While from her home in Inverness she wrote a string of other successful novels spanning a range of genres and under more than one name. Her first play, Richard of Bordeaux, written as ‘Gordon Daviot’ in the 1930s – a name apparently chosen because of her fond memories of holidays in Daviot close by the River Nairn – was seized upon by the London glitterati.

It was immediately propelled to the West End stage starring Sir John Gielgud – who, oblivious to the writer’s identity, wrote to her addressing his letter to ‘Dear Gordon’.

Down the years her books have been adapted for radio, television and film - most notably by Alfred Hitchcock, who based his 1937 film, Young and Innocent, on Tey’s novel, ‘A Shilling For Candles’.

MacKintosh, however, remained unfazed by the praise for her work from the great and the good, preferring to avoid mixing with them in favour of her Highland home.

“She worked with people like Laurence Olivier, yet she never moved away from Inverness,” says her biographer, writer Jennifer Morag Henderson, who, along with the Inverness City Heritage Trust, led the campaign for a plaque at the town’s HHA Castle Street development on the site of MacKintosh’s family shop.

“She wanted to stay private and her life in Inverness gave her the time to write.

“I think using a pen name was part of her imaginative life.”

Born in Inverness in 1896, she was the eldest of three daughters for a Gaelic-speaking father who had left his Hebridean home for a new life on the mainland, and mother Josephine, whose name she would later adopt.

Her sights had been on a career of physical training – physiotherapy was an emerging skill which would become in high demand as a result of the First World War – which she combined with teaching at various locations in England and Scotland.

But life took an unplanned turn with her mother’s death in 1923, and her return to Inverness to look after her father.

“There’s an element that perhaps it was not the life she had chosen, but it gave her time to write and she made the best of it, creating these amazing imaginative stories,” adds Jennifer.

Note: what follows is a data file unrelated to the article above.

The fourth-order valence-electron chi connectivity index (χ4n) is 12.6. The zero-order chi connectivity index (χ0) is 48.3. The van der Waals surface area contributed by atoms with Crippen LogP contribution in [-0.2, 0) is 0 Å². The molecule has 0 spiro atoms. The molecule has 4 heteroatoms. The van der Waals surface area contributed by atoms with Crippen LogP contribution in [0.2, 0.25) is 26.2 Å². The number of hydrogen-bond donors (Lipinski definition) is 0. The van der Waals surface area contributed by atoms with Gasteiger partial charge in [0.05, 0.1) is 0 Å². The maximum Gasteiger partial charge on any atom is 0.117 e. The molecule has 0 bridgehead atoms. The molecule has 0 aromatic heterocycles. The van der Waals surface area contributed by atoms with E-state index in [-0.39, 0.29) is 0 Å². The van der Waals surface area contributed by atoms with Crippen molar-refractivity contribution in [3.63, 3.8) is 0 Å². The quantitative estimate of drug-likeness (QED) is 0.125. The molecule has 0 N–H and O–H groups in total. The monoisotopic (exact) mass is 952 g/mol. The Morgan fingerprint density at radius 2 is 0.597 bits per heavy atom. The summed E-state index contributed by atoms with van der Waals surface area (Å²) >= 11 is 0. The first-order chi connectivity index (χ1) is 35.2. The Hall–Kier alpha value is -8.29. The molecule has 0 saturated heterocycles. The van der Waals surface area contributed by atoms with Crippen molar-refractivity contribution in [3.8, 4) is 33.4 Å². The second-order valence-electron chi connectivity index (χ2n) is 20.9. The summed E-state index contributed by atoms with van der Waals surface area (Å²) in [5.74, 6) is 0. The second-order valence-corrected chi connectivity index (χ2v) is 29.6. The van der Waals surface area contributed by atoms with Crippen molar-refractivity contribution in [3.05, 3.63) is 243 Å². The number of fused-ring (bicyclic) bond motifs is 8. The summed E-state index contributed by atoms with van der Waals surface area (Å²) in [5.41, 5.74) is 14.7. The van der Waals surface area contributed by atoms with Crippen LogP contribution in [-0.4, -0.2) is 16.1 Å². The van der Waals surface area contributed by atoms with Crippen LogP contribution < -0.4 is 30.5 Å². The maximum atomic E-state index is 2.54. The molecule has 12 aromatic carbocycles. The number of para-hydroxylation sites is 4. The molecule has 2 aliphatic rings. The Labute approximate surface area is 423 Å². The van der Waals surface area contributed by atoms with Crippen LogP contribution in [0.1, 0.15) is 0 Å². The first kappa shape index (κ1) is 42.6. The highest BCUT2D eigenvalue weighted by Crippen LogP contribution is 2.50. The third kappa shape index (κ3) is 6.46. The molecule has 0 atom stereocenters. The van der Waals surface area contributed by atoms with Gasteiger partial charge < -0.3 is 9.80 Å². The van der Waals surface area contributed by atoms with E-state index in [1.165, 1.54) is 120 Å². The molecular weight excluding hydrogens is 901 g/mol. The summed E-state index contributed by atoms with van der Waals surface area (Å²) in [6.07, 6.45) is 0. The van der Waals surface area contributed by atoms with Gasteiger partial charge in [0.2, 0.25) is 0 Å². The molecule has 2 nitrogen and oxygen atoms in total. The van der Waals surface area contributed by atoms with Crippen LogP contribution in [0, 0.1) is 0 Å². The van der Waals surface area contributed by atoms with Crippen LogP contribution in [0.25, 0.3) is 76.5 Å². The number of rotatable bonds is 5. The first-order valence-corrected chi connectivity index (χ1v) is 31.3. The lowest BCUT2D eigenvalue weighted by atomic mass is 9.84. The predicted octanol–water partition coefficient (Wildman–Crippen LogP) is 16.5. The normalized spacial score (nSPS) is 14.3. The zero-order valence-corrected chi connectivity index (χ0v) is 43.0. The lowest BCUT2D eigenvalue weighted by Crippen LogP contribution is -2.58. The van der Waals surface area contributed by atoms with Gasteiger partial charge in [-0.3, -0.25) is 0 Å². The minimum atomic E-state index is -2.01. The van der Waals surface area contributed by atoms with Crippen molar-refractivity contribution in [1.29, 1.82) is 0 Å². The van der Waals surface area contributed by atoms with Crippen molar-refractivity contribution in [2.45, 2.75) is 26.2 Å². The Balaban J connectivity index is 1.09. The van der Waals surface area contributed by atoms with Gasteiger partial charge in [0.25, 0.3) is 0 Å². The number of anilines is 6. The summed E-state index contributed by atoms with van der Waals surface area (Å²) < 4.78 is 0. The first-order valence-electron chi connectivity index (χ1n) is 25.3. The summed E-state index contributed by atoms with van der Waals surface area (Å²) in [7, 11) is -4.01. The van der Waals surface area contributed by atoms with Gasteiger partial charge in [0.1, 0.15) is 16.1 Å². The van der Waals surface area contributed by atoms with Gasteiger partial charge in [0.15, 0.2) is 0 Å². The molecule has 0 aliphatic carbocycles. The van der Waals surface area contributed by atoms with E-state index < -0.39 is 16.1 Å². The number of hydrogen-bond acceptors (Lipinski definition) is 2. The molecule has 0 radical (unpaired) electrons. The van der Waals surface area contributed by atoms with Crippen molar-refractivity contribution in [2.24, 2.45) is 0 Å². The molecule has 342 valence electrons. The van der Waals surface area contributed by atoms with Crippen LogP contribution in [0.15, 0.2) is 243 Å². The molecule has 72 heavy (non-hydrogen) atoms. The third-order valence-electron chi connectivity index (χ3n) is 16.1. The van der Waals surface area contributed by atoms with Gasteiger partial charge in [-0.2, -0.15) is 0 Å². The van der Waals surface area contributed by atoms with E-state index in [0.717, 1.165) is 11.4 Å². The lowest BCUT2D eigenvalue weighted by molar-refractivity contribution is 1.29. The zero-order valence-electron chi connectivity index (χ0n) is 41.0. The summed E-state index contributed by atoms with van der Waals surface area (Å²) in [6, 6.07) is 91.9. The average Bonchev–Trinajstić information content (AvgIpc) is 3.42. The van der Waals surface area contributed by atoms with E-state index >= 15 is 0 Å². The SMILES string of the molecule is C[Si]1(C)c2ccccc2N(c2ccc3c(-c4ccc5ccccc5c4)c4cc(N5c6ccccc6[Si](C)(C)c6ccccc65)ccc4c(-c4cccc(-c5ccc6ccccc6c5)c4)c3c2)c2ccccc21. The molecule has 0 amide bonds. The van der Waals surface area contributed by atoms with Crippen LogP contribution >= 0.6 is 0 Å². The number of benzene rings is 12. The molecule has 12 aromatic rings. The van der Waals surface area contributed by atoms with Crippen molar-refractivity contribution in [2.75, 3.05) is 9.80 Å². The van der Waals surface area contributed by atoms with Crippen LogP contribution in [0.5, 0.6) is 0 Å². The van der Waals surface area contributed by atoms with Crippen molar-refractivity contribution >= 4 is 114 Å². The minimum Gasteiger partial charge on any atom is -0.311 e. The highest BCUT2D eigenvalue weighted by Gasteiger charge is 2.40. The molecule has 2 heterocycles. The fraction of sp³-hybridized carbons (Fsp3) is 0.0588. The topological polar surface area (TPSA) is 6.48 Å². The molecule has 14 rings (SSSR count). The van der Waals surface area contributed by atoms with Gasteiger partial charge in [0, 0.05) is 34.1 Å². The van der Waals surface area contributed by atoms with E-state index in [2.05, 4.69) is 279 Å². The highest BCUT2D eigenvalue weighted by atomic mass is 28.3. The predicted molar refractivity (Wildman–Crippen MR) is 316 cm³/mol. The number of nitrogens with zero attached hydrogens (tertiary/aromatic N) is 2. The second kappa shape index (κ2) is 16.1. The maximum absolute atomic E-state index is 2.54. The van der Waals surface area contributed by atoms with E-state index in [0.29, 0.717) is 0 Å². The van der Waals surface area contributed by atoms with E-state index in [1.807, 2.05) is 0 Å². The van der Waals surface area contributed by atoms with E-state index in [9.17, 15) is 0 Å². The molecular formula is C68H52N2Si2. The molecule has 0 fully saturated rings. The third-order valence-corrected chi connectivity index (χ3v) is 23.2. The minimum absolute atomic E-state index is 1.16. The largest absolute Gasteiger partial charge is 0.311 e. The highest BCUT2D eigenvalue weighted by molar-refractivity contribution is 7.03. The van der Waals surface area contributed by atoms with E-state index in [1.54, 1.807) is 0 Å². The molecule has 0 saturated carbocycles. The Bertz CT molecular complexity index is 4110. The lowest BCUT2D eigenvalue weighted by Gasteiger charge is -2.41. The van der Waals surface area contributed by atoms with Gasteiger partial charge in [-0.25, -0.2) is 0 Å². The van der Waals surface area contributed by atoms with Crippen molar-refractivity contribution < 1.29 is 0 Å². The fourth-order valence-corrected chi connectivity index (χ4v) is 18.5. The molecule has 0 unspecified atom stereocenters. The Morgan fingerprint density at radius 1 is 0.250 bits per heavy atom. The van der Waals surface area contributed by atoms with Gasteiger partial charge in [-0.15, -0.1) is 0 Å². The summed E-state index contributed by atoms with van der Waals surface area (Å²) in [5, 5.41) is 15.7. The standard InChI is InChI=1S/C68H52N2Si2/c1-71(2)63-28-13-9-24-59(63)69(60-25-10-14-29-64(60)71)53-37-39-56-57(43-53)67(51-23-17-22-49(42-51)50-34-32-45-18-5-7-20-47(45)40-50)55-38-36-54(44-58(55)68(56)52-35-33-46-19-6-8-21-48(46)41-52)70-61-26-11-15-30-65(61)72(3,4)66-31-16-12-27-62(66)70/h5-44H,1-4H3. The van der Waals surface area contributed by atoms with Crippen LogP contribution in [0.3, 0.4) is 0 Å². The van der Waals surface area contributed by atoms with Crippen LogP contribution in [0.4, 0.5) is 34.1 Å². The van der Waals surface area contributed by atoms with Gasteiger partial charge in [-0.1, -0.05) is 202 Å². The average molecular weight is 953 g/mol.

Her ability to weave an engrossing story meant she was in high demand for interviews, which she resiliently avoided, only enduring publicity photographs under duress.

That lack of interest in the celebrity world, her decision to leave her inheritance – including the rights to her books – to the National Trust in England, and those different pen names, meant that after death, her profile soon faded.

Kirsty McHugh, co-creator of the NLS Pen Names exhibition, which opens at the George IV Bridge library on Friday, July 8, said: “The stories of why authors use pen names and how and why they chose them are often as compelling as their books.

“Writing something and managing to get it published or performed on stage is something most writers want to shout about from the rooftops. They want their name on the cover, ideally as prominently as possible.

“So when they do choose to use a pen name, it’s often for very specific professional or personal reasons.”

Elizabeth MacKintosh died at her sister’s London home from liver cancer in 1952, having kept her illness secret from all but her closest connections.

“I believe a celebration of Tey’s life and work in her hometown is well deserved,” says Jennifer.

“She is a wonderful writer whose books have brought many hours of enjoyment to readers which is reflected in the critical, popular and lasting acclaim they have received.

“After months of campaigning for the installation of the blue plaque, it is incredibly exciting to help Tey’s legacy live on in the city.”